-Characters. (Describe how they dress and what they look like. Describe how they will interact with other characters. Describe their personalities and some of the important choices they will have to make throughout the book).
-Action. (Fights, chases, escapes, and any other exciting scenes you would like to add. It doesn’t have to be drastic like a battle to fall under this category. Truth be told, action is anything someone does, including walking down the street. Typically, however, I would just brainstorm exciting actions that will transpire, rather than the mundane).
3. Choosing the Main Ideas
Once you have your brainstorming session and write out all those ideas, now you are going to look at each idea and rate each them. On a scale of 1-10, rate out much you want each idea to be involved in the book. (You can have multiples of the same number, two tens, four fives, ect.). After you rate each of your ideas, then immediately eliminate anything that is between 1-6. So, you will be left with only the ideas between 7-10. This is exactly what we want, because not only will these be the ones you feel most confident in, but they are the most exciting to you as well. In writing, excitement is very important. If you don’t enjoy what you are writing, it will most often lack the quality of a masterpiece. (You will definitely add more ideas to your 7-10s, as you press forward in writing your book and that is fine).
4. Organizing Your Ideas
Sticky Noting: For each idea you have, write it down on a sticky note and have a big white board, or other area you can put those sticky notes. This way, you see all the ideas right there in front of you. In the beginning, you may not be entirely sure of the order you want these events to happen, so sticky noting is great, because you can rearrange them as you like. another thing you could do is instead of trying to arrange the sticky notes in order you want them to happen you can simply pick the next one you want to pursue. So, as you are writing and finish one idea, you look up and simply pick the next one you feel like writing about.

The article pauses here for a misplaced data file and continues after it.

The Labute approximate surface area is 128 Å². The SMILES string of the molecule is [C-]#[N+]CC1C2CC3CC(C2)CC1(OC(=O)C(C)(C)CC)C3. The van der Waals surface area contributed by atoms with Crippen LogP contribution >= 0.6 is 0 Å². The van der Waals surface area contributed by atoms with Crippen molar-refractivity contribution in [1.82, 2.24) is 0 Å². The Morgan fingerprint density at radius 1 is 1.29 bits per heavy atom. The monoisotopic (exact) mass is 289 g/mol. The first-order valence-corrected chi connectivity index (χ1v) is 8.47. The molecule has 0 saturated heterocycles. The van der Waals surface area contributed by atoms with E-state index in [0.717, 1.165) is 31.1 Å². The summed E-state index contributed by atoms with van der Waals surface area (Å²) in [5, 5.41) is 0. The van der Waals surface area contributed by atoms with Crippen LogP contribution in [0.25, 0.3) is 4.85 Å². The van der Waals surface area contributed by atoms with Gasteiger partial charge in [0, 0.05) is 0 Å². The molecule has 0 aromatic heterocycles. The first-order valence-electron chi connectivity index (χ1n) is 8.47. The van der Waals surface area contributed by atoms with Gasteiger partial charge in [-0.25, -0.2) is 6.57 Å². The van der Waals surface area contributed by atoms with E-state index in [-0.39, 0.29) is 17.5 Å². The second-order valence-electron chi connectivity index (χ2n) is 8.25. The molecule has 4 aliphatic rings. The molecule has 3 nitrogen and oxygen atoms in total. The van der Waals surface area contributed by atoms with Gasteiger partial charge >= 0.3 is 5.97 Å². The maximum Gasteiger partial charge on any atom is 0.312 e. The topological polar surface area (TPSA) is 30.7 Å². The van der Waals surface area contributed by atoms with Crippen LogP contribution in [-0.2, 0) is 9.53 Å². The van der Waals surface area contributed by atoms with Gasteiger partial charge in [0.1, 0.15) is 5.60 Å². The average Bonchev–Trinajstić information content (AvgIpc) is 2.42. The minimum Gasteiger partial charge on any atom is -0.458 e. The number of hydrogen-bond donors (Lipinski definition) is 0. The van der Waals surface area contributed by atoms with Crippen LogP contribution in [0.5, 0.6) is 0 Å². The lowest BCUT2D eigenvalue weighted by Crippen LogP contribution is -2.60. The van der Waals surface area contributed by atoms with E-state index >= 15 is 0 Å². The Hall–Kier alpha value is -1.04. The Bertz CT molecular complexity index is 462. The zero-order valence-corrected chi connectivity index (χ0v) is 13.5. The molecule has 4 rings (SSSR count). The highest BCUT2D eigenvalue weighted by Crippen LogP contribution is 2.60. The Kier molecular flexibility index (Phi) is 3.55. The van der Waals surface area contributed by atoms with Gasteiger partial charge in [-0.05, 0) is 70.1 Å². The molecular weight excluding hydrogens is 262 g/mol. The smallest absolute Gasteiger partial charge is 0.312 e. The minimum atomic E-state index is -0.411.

Chapter Structuring: With this strategy, you can be more organized and decide before you even start writing, what will be in chapter one, chapter two and so on. This way will be more detailed than something like sticky noting, and you will be able to weave in more intricate details because you know the exact order in which events will transpire. For example, you can foreshadow things in chapter two that will happen in chapter eight. So, chapter structuring can be very useful, especially for longer books or book series.
5. Examples (These are brief examples. You could be much more detailed, particularly with the chapter structuring):
Sticky note #1: The main character has to forgive someone for killing their brother.
Sticky note #2: There is going to be a big fight between the main character and the one he loves.
Sticky note #3: The main character is going to fall in love.
Sticky note #4: The person that the main character falls in love with, has a strong aversion to being involved with people. When that starts to change, is when she gets saved from a thug by the main character.
Sticky note #5: The main character loses all that he owns in a fire and is homeless for a time because there are some people who he angered.
Sticky note #6: It’s going to begin with an exciting scene of the main character fighting a thug to protect a woman, but just before the fight comes to a conclusion, or maybe when he is knocked down and before he gets back up, it jumps to him at work. That way people will want to keep reading to find out what is going on and if that fight was just his imagination or something else.
Sticky note #7: There is a part where the main character gets a note from a friend telling him he is in danger and has angered the wrong people. He ignores it, thinking that no one has any reason to come after him.